A good time for self-examination is after a warm shower when the scrotum is relaxed and easy to manipulate. In order to do a proper self-check, men should gently and thoroughly roll one testicle, then the other, between the thumb and first two fingers of both hands.
Men should feel for any lumps or hardened areas, an enlargement of one testicle, or a change in consistency. With monthly exams, men can become attuned to normal versus abnormal tissue—allowing them to notice any changes.
Symptoms of testicular cancer
The symptoms of testicular cancer can vary and may include:
- A painless lump in the testicle
- Hardness, swelling, or pain in the testicle
- Pain in the scrotal sac
- A pulling sensation or feeling of unusual heaviness in the scrotum
- Enlargement of a testicle
- A dull ache in the lower abdomen or groin
- A sudden collection of blood or fluid in the scrotum (called a hydrocele)
The above symptoms can be caused by several conditions such as a cyst, a swollen blood vessel, or a hernia. If you are experiencing any of the above symptoms, it is important to talk to your family doctor for a correct diagnosis.
The diagnosis of prostate cancer
If you are diagnosed with prostate cancer, take heart from the fact that it is one of the most curable forms of cancer. The two classical tests used as primary diagnostics are:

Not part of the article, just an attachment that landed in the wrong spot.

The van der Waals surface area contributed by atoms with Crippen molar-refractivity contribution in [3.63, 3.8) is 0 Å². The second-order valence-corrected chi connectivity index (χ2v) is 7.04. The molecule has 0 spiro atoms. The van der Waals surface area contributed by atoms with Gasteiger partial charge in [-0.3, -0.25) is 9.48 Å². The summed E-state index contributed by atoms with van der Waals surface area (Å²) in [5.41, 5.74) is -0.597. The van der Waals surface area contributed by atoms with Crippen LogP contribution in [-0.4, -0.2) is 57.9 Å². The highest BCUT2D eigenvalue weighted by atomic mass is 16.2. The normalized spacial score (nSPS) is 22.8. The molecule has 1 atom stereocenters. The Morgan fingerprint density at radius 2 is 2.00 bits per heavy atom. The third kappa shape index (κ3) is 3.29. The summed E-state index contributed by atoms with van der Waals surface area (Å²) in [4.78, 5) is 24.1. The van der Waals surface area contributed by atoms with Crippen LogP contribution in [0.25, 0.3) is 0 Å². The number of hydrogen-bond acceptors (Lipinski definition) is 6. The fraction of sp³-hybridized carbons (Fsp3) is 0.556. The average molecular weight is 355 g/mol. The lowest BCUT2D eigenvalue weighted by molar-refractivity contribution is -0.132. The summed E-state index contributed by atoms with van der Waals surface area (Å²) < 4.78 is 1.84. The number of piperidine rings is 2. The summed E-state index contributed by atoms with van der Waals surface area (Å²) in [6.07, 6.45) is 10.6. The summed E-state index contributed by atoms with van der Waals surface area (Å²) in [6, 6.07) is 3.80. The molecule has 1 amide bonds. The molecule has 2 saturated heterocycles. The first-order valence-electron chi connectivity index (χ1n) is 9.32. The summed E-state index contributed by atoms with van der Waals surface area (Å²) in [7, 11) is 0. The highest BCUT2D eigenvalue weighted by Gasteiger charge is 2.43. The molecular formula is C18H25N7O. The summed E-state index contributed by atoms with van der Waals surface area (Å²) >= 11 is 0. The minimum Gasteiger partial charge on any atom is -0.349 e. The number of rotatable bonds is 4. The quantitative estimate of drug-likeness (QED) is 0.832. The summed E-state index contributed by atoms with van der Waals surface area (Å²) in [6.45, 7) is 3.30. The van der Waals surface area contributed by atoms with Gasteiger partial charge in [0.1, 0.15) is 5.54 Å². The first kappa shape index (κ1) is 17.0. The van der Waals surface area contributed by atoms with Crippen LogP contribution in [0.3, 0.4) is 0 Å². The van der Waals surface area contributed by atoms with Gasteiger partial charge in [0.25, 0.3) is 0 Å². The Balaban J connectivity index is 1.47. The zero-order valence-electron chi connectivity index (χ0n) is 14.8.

Digital rectal exam (DRE): This exam involves the doctor feeling the prostate through the rectum to find hard or lumpy areas.
Prostate specific antigen (PSA): This blood test is used to detect a substance made by the prostate.
Unfortunately, neither of the above tests is perfect. For example, most men with mildly elevated levels of PSA do not have prostate cancer, and many men with prostate cancer have normal PSA levels. In addition, the DRE exam can miss many cancers and its success depends on the skill of the individual doctor. After positive test results, a diagnosis of prostate cancer can only be confirmed by a biopsy.
Symptoms of prostate cancer
Generally, prostate cancer has few early symptoms. In later stages of the disease, symptoms may include:
- Urinary flow problems
- Pain or burning during urination
- Urine flow that stops and starts
- Blood in the urine
- Frequent pain in the lower back, hips, or upper thighs
Avoid self diagnosis—it is important to consult a doctor as any of these symptoms could be an indication of a medical condition other than prostate cancer.